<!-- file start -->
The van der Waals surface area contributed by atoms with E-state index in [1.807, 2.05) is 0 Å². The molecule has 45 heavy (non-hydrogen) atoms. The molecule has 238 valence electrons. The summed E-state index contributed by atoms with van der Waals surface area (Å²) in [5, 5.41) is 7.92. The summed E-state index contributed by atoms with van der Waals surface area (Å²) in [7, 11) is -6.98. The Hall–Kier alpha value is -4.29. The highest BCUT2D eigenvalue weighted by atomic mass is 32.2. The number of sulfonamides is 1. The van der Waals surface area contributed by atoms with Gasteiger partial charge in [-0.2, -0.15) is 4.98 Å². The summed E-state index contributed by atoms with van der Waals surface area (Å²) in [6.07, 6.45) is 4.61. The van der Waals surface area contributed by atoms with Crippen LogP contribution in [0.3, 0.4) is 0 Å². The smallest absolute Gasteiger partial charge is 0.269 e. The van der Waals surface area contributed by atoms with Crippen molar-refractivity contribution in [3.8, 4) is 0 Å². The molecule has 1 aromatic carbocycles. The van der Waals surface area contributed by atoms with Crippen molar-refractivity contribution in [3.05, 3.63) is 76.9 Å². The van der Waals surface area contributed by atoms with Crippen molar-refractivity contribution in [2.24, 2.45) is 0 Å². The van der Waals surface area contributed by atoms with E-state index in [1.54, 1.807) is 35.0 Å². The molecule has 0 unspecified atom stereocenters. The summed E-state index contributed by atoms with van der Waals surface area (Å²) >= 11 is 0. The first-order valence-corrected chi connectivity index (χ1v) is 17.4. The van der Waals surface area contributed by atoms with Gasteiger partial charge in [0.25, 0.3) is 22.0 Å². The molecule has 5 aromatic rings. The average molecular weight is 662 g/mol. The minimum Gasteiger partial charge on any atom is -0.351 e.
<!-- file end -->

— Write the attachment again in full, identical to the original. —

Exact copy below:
The van der Waals surface area contributed by atoms with E-state index in [1.807, 2.05) is 0 Å². The molecule has 45 heavy (non-hydrogen) atoms. The molecule has 238 valence electrons. The summed E-state index contributed by atoms with van der Waals surface area (Å²) in [5, 5.41) is 7.92. The summed E-state index contributed by atoms with van der Waals surface area (Å²) in [7, 11) is -6.98. The Hall–Kier alpha value is -4.29. The highest BCUT2D eigenvalue weighted by atomic mass is 32.2. The number of sulfonamides is 1. The van der Waals surface area contributed by atoms with Gasteiger partial charge in [-0.2, -0.15) is 4.98 Å². The summed E-state index contributed by atoms with van der Waals surface area (Å²) in [6.07, 6.45) is 4.61. The van der Waals surface area contributed by atoms with Crippen LogP contribution in [0.3, 0.4) is 0 Å². The smallest absolute Gasteiger partial charge is 0.269 e. The van der Waals surface area contributed by atoms with Crippen molar-refractivity contribution in [3.8, 4) is 0 Å². The molecule has 1 aromatic carbocycles. The van der Waals surface area contributed by atoms with Crippen molar-refractivity contribution in [3.05, 3.63) is 76.9 Å². The van der Waals surface area contributed by atoms with Crippen molar-refractivity contribution in [2.24, 2.45) is 0 Å². The van der Waals surface area contributed by atoms with E-state index in [1.54, 1.807) is 35.0 Å². The molecule has 0 unspecified atom stereocenters. The summed E-state index contributed by atoms with van der Waals surface area (Å²) >= 11 is 0. The first-order valence-corrected chi connectivity index (χ1v) is 17.4. The van der Waals surface area contributed by atoms with Gasteiger partial charge in [0.25, 0.3) is 22.0 Å². The molecule has 5 aromatic rings. The average molecular weight is 662 g/mol. The minimum Gasteiger partial charge on any atom is -0.351 e.